Trump says US has alternatives to Qatar’s Al Udeid airbase

US president discusses regional dispute with Saudi king and reiterates need to stop funding of terrorism

epa06086397 US President Donald J. Trump attends the traditional military parade as part of the Bastille Day celebrations in Paris, France, 14 July 2017. The Bastille Day, the French National Day, is held annually on 14 July to commemorate the storming of the Bastille fortress in 1789.  EPA/IAN LANGSDON
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As the dispute between Qatar and its neighbours reaches the 40-day mark, Donald Trump has raised the possibility of seeking alternatives to the US military presence at Al Udeid airbase there, were things to escalate.

The US president also discussed the dispute on Friday in a call from Air Force One with King Salman of Saudi Arabia, whose country is one of four Arab nations boycotting Qatar over its support for terrorism.

"King Salman congratulated President Trump on the victory over ISIS in Mosul" and "the two leaders discussed recent diplomatic efforts to resolve the dispute with Qatar and underscored the importance of following through on commitments from the Riyadh Summit", the White House said. In particular, "the President emphasised the need to cut all funding for terrorism and discredit extremist ideology".

The call comes after Mr Trump's interview with the Christian Broadcasting Network (CBN) aired on Thursday, in which he was asked about the impact on the US military installation in Qatar. Al Udeid airbase hosts more than 11,000 US troops and has been publicly operational since 2002. "If we ever had to leave, we would have 10 countries willing to build us another one, believe me, and they will pay for it," Mr Trump said in his first remarks about the base since the dispute started.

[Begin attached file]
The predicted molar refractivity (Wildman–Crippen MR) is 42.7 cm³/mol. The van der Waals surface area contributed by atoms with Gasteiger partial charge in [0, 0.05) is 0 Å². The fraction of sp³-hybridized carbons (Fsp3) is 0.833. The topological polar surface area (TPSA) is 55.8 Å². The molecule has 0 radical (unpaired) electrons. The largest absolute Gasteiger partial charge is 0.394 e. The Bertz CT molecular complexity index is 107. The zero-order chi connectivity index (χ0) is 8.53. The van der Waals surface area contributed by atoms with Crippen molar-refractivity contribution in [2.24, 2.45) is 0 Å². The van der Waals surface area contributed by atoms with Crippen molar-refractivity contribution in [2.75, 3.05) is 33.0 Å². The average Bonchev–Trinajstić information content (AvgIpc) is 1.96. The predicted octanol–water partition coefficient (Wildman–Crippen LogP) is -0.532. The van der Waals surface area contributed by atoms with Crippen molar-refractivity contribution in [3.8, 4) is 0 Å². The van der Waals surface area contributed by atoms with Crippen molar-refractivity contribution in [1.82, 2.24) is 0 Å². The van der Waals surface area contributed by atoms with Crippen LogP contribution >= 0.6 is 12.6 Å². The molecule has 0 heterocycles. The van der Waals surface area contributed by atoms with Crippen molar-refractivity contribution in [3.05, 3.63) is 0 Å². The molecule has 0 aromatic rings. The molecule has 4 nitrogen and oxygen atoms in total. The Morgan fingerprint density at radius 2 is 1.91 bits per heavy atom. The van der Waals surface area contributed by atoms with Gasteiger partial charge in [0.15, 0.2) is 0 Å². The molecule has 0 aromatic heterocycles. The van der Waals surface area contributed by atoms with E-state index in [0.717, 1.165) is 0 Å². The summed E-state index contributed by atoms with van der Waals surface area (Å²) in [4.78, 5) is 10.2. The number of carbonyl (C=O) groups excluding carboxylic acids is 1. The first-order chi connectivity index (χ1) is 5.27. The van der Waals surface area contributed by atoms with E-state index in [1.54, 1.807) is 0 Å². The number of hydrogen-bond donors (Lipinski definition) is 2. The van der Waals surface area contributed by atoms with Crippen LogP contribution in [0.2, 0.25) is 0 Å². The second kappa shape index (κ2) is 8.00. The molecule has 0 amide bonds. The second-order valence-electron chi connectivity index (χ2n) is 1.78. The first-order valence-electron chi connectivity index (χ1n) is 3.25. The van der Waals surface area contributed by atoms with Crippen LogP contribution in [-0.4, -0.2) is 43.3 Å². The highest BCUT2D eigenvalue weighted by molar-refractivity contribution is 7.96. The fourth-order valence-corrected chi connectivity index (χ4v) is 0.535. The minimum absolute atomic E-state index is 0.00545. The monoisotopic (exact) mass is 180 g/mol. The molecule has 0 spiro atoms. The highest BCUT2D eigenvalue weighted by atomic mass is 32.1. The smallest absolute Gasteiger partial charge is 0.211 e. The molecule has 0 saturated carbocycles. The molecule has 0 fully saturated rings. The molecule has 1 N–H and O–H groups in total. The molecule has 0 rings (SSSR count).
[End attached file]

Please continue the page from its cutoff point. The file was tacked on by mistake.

Mr Trump appeared to be hedging his bets, stressing that “we are going to have a good relationship with Qatar, we are not going to have problems with the military base” while at the same time saying “if we ever needed another military base, you have other countries that would gladly build it”.

The US president in the same interview repeated his accusation against Qatar, that “they are being brought back in because they were known as funder of terrorism and we said that you can’t do that”. He defined the ultimate goal by saying, “We have to starve the beast, and the beast is terrorism, we can’t have wealthy countries funding that beast.”

Mr Trump’s comments differed sharply different from his secretary of state Rex Tillerson who called Qatar’s response “reasonable” in Doha this week. The US president said, “Rex is doing a terrific job but he and I had a little bit of a difference only in terms of tone.”

Mr Tillerson is back in the United States after a shuttle diplomacy tour to resolve the dispute between Qatar and Saudi Arabia, the UAE, Bahrain and Egypt. He based his visit in Kuwait, which is also acting as a mediator, but shuttled between Doha and Riyadh for four days without reaching a breakthrough.

The US defence secretary James Mattis also stepped up his engagement in a phone call with Qatari defence minister Khalid Al Attiya last weekend.

Mr Mattis hosted Bahrain’s minister of interior Rashid bin Abdullah Al Khalifa on Thursday.